Radio Redefined
Some of us at Fathom are easily sucked into geeky hobbies. When I first came across a site dedicated to SDR, or software defined radio, I turned my desk into a makeshift communication outpost for several days to learn the basics. It turned out to be surprisingly relevant to our core interests of data visualization and programming.
A farmer listens to an early radio broadcast. While communication technology has evolved, radio remains a critical medium today. Photo courtesy of the National Archives and USDA.

In recent years, software defined radio (SDR) has become a popular pastime among a small but enthusiastic community of hobbyists. SDRs are radios enmeshed with computers. Software that runs on a standard personal computer can replace parts of the radio that we typically think of as physical objects with wires and knobs—like amplifiers, filters and so on.

We used this small, inexpensive USB dongle to scan a wide range of radio transmissions.

Integration with the computer makes SDRs extremely versatile. They can be applied to a variety of projects, such as building a simple FM tuner, receiving broadcasts from satellites, and even DIY radio astronomy. Best of all, they’re cheap! So we purchased an SDR kit for the office, opting for the extra large whip antenna, and took it for a spin.

Our setup included a laptop, SDR dongle and a 5-ft antenna. High-end equipment is available, but this was enough to have some fun.

SDRs are relatively new and still a niche interest, so the available software is predominantly developed by the user community. Several applications are available for specialized purposes, but it seems the largest platform for developing custom tools is GNU Radio.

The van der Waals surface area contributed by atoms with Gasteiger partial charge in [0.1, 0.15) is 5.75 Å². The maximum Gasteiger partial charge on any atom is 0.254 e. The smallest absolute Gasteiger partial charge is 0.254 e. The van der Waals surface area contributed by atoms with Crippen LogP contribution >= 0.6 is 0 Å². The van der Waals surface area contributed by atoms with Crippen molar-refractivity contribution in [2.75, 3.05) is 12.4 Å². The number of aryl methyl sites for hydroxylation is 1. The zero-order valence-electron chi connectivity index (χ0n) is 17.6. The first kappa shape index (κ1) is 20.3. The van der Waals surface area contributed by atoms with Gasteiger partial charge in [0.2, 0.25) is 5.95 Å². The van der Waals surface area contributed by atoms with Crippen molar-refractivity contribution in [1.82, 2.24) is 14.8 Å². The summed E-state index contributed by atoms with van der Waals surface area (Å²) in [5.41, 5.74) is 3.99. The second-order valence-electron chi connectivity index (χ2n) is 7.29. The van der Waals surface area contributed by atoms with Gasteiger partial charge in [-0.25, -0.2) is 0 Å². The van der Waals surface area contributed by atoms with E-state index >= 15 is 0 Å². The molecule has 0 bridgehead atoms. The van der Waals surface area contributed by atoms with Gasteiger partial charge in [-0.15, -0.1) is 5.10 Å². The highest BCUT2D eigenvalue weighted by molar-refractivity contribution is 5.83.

A small radio tuner script written in GNU Radio Companion's visual programming environment

GNU Radio offers a collection of software blocks written in C++ that handle low-level functions like signal processing. It's packaged in Python for a convenient and approachable API. With GNU Radio, applications can quickly be written in Python, or using the convenient node-based visual development environment in the GNU Radio Companion.

Following some readily-available tutorials, the first program we made was a basic FM receiver. Here it is tuned to WMBR, the MIT campus radio station.

Of course, dedicated members of the SDR community have written much more sophisticated applications. One of them is GQRX, a free and open source project built on the GNU Radio platform. Its basic workflow features a precise tuner augmented by visualizations of real-time activity on the radio spectrum. As with any radio, users can only listen to one frequency at a time, but a Fourier transform graph shows activity across the entire bandwidth of the range the radio is receiving. Simultaneously, a waterfall graph ticks along below it, showing broadcast strength at each frequency over time. Aside from the geeky coolness factor, this is also a great application of visual design to a technical challenge. The visualizations let users examine a broad range of frequencies at a glance to find active stations, rather than having to blindly try each frequency one at a time. The program is immensely useful when exploring frequencies outside the well-known commercial radio range.

The GQRX Fourier transform graph (top) and waterfall (bottom) showing two broadcast stations.

While we were considering other SDR projects to try, we discovered that it is possible to download imagery from NOAA weather satellites as they pass by. We've been doing quite a bit of cartography lately (see No Ceilings, All Streets, Urban Agriculture) so this seems like a natural next step, and we hope to have some weather maps ready to share soon!

People may not be listening to music on the radio as much as they once did, but our electronic devices are constantly “on the air,” transmitting and receiving data via radio waves to keep us connected. One reason why we are interested in SDR is because it lets people peek into those layers of data, which would otherwise be inaccessible. And making the inaccessible accessible—or the invisible visible—is the goal of data visualization.

So don’t touch that dial! We’ll be back with more after the break.